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Can Twitter Rise Above The Rubble?

- By Nicholas Kitonyi

Twitter (TWTR) is an online social networking service that allows users to send and read short 140-character messages called "tweets."

The service quickly gained worldwide popularity after launching in 2006 with over 100 million users posting 340 million tweets daily by 2012. Currently, Twitter is believed to have well over 500 million users, out of which nearly 320 million are active.

The company was once seen as a potential force in the social networking sphere due to its engagement levels, but that dream now appears to be slowly disappearing in the mists of history.

Twitter's stock price has plunged from the mid-$50s to the current levels of about $14 per share in just over 12 months, leaving investors perplexed by what its immediate future could hold.

Twitter continues to struggle in converting its current user base into revenues, and this problem has been compounded by a series of top-level management departures over the last few quarters. This week two more executives were announced to be on their way out.

Twitter's stock took a familiar dive after the Internet company reported first-quarter revenue, which missed Wall Street targets. The companyas guidance for the second quarter also came up short of analyst expectations thereby outlining the magnitude of its current problems in sustaining growth in the top line.

Twitteras first-quarter revenue of $595 million, which is up 36% year on year, was below the average analyst expectation of $607.8 million. On the other hand, the company's earnings per share of 15 cents beat the consensus analyst expectation of 10 cents. Its monthly users increased from 305 million at the end of 2015 to 320 million.

The companyas second-quarter revenue guidance moved from $590 million to $610 million, compared to the average analyst expectation of $677.6 million. Twitter's stock has now dropped more than 15% to trade at about $14 per share, which is an underwhelming trend for the short-messaging Internet platform.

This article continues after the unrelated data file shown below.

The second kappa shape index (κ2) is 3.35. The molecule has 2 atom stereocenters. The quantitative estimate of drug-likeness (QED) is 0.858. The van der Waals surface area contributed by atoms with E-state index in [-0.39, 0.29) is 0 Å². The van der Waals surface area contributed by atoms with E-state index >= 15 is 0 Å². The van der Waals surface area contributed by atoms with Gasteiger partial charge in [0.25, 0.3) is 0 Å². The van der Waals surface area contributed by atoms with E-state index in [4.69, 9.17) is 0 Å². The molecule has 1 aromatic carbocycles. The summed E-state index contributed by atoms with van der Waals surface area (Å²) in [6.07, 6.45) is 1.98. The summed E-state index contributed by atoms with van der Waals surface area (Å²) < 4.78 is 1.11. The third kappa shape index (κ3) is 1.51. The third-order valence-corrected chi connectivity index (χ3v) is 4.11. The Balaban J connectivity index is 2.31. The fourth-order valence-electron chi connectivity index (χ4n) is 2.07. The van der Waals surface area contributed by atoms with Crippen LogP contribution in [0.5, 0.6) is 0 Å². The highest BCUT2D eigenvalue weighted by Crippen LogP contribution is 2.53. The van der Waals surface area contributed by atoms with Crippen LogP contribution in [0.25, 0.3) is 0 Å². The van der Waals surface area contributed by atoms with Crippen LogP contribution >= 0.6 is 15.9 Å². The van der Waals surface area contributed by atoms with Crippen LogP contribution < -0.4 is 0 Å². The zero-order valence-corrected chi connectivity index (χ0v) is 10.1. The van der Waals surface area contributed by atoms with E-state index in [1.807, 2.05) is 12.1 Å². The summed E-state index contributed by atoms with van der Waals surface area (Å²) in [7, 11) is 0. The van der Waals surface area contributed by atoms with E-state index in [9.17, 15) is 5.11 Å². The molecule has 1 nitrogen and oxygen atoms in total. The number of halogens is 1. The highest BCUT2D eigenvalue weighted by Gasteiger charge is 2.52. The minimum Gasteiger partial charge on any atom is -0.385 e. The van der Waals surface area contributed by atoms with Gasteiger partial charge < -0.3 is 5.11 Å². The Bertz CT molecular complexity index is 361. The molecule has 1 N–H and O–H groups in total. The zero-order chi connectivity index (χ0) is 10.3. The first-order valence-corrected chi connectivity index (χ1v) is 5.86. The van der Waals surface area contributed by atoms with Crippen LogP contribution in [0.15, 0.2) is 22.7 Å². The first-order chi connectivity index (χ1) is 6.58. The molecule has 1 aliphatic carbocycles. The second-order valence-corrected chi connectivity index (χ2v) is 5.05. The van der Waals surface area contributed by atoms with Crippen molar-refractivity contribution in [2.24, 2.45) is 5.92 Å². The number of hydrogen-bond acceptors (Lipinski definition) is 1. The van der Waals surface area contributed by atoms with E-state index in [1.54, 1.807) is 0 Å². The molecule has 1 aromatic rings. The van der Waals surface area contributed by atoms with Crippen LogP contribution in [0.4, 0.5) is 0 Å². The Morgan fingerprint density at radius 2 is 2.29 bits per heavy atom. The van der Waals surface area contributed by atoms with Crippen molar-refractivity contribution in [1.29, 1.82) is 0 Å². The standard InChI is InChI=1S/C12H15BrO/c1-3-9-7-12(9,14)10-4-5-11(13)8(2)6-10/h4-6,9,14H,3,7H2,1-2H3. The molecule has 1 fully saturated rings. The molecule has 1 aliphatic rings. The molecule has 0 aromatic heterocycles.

Last year, Twitter's co-founder, Jack Dorsey, took over the stewardship of the company as he seeks to reinvent the company and save it from extinction. The social networking marketplace has become one of the most competitive over the last few years with several startups easily able to launch their services.

Snapchat, which is a video-sharing platform, is tipped to be one of the most promising companies in the industry and has recently been valued at $20 billion, which is twice Twitter's current market value. Snapchat has received venture capital funding as it gears toward its highly anticipated IPO. Such competition is what could eventually put Twitter out of business.

Twitter is in the process of tweaking its marketing department, which it partially blamed for the unconvincing quarterly results. It has since been reported that two executives will be leaving the company.

As a result of the expected departures, Twitter has tapped one person to take over both roles, according to sources. Ali Jafari, the VP running Twitter's Amplify video advertising business, will take over media, business development and Amplify as one unified partnership organization, according to sources.

The idea is that many Twitter marketing partners work with all three teams, and aligning them under Jafari might help streamline certain projects and partnerships.

News of the departure of Nathan Hubbard, head of media and commerce, comes a day after BuzzFeed reported Twitter had disbanded its commerce team and stopped work on its "Buy" button efforts, which allow users to purchase items directly from a tweet.

The timing of Hubbard's departure, however, could be coincidental. That's because the commerce team was actually disbanded in October, according to multiple sources, when Twitter reduced its workforce by 8% in the last round of company restructuring.

Twitteras current active user base has plummeted and is now around 320 million, which is small compared to competitors like Facebook (FB) (1.8 billion users daily), Instagram (400 million users daily) and Snapchat (seven billion views daily).

In addition, advertising on Twitter is not cheap; prices for a promoted Trend or a promoted Moment are high especially when considered in relation to the small user base, which makes the platform less appealing for brands.


In summary, Twitteras endgame may be tied to a major change in its structural setting, in which case it may need to introduce more features that could help to break down the barriers for new users and make it easier for marketers to advertise on the platform.

The company has taken the initial steps by realigning its marketing department while newly introduced features like "Moments," which ranks "the best pictures, highlights and headlines" from relevant stories, have been tipped to change the tide for the companyas declining user base.

So will Twitter rise above the rubble, pick up the pieces and bits and rally again to repay shareholders? It would be a fairy-tale turnaround if it does.

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This article first appeared on GuruFocus.